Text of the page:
The Lady's Not for Turning
The Extraordinary Story of Mina Hubbard
By Tamia Nelson
November 12, 2002
Some of my happiest hours have been spent in
library basements. Dark, dank, and neglected, they often house unexpected
treasures: government reports describing the natural history of remote
regions, bound volumes of nineteenth-century magazines, old books slated
for "weeding" (librarians prefer to call this "de-accessioning")
What with one thing and another, trips into these dusty catacombs are
always fascinating. Many turn into voyages of exploration among forgotten
literary landscapes, with every shelf promising something newand
On one such expedition a few years back, I spotted bound volumes of
Harper's Monthly Magazine. Here was a find, indeed! Though not
known as a sporting periodicaltoday's Harper's takes its job
as a guardian of high culture very seriouslyits
turn-of-the-(last)-century counterpart occasionally printed articles about
canoeing and kayaking. Ever hopeful, I lost no time in trying my luck. I
reached for the volume stamped "1906."
Fortune favors the bold. I slowly turned the pages of the big book,
until, in the May number, I came to an article entitled "My Explorations
in Unknown Labrador." That sounds promising, I thought. And then my eye
caught the by-line: Mina B. Hubbard. Mina. A woman's name.
A woman explorer? In Labrador? In 1906? That was something I just had
to read, and I did. What I found was a simple, unadorned tale of an
extraordinary canoe trip. But while her tale may have been simply told,
Mina Hubbard's expedition through "unknown Labrador" lacked none of the
elements of a good thriller. A simple tale, yes. But a tale of courage,
loyalty, determination, and joy. Well worth a trip into the catacombs of
the library to find. And like many extraordinary journeys, Mina's had its
roots in tragedy. In 1903, two years before she arrived in the Hudson Bay
Company's Northwest River Post on Lake Melville, her husband and two
companions set out to
explore and map
the two large unknown rivers of the
[;] to witness the annual caribou
; to visit
the Nascaupee Indians
; and to secure
of being the first after [Hudson's Bay Company trader John]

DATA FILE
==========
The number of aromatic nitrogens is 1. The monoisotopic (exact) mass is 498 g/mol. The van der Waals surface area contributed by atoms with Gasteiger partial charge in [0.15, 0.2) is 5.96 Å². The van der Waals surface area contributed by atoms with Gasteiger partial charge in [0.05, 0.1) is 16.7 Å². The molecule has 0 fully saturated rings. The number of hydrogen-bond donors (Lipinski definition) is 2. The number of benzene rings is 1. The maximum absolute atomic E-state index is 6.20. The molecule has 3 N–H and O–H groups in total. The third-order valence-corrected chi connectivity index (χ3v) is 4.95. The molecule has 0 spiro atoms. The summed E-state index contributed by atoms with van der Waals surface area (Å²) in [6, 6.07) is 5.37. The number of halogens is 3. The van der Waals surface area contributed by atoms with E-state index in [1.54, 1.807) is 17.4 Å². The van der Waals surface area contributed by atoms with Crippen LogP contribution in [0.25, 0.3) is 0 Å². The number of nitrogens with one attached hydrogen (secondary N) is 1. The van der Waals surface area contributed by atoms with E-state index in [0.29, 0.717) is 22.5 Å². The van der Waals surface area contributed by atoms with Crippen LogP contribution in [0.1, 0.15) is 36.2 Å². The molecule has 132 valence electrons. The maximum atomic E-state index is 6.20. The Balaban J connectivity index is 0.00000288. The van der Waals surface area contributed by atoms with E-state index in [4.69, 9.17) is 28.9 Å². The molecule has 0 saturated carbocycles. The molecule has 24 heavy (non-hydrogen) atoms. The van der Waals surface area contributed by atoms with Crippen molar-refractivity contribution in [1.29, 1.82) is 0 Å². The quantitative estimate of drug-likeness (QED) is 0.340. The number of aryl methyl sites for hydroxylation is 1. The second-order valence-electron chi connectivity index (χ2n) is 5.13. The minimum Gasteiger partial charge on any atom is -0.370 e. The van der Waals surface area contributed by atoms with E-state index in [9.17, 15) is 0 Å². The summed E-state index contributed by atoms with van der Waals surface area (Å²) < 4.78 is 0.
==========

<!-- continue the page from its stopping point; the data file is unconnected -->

McLean to cross the six hundred miles of unexplored wilderness lying
between Hamilton Inlet and Ungava Bay.
It was a bold program, to be sure, even if the "unexplored wilderness"
Mina's husband was hoping to "be [among] the first to cross" was regularly
traveled by Native hunters and trappers. But that wasn't the worst
disappointment in store for him. An unhappy conspiracy of poor maps, bad
judgement, and worse luck sent the first Hubbard Expedition up the wrong
river, and for Mina's husband it proved to be the River of No Return. He
died alone in his tent on the Susan River sometime after October 18, 1903.
His companions were more fortunate. They survivedjust.
Almost two years later, on June 27, 1905, Mina watched the Northwest
River Post fade into the distance behind her canoe. She was determined to
finish the job her husband had left undone, and her tenacity was rewarded.
Exactly two months to the day after she left Northwest River Post, Mina
and four companions, including a "Scotch Indian" named George Elson who
had accompanied her husband, all of them traveling in two canoes, settled
onto the mud opposite the Company post on the George River estuary, where
they waited for the turn of the tide. Ungava Bay lay just to the west.
They had no farther destination. The second Hubbard Expedition had
achieved its ultimate north.
Of course, Mina's accomplishment amounted to little more than a
footnote in the history of exploration. True, she'd put much of Labrador
"on the map," and demonstrated conclusively that the "Northwest River"
shown on an earlier survey by A.P. Low was a fiction. (The search for that
will-o'-the-wisp had contributed to the failure of her husband's
expedition and his subsequent death.) But none of this amounted to much in
the larger scheme of things. Early maps of the Canadian North were
crisscrossed with non-existent or misplaced rivers. And other travelers
would soon have corrected the error even if Mina had stayed at home in New
York. Indeed, her husband's second surviving companion, New York lawyer
Dillon Wallace, left the Northwest River Post on the same day Mina did,
also headed north. He made it all the way to the George River Post, too,
though he arrived eight weeks after Mina. Whatever the fate of Mina and
her party, therefore, "unknown Labrador" wouldn't have remained unknown
Nor could Mina lay claim to extraordinary feats of physical endurance.
As was true of many nineteenth-century explorers, she neither wielded a
paddle nor hauled on a line. Whenever her men portaged the canoes and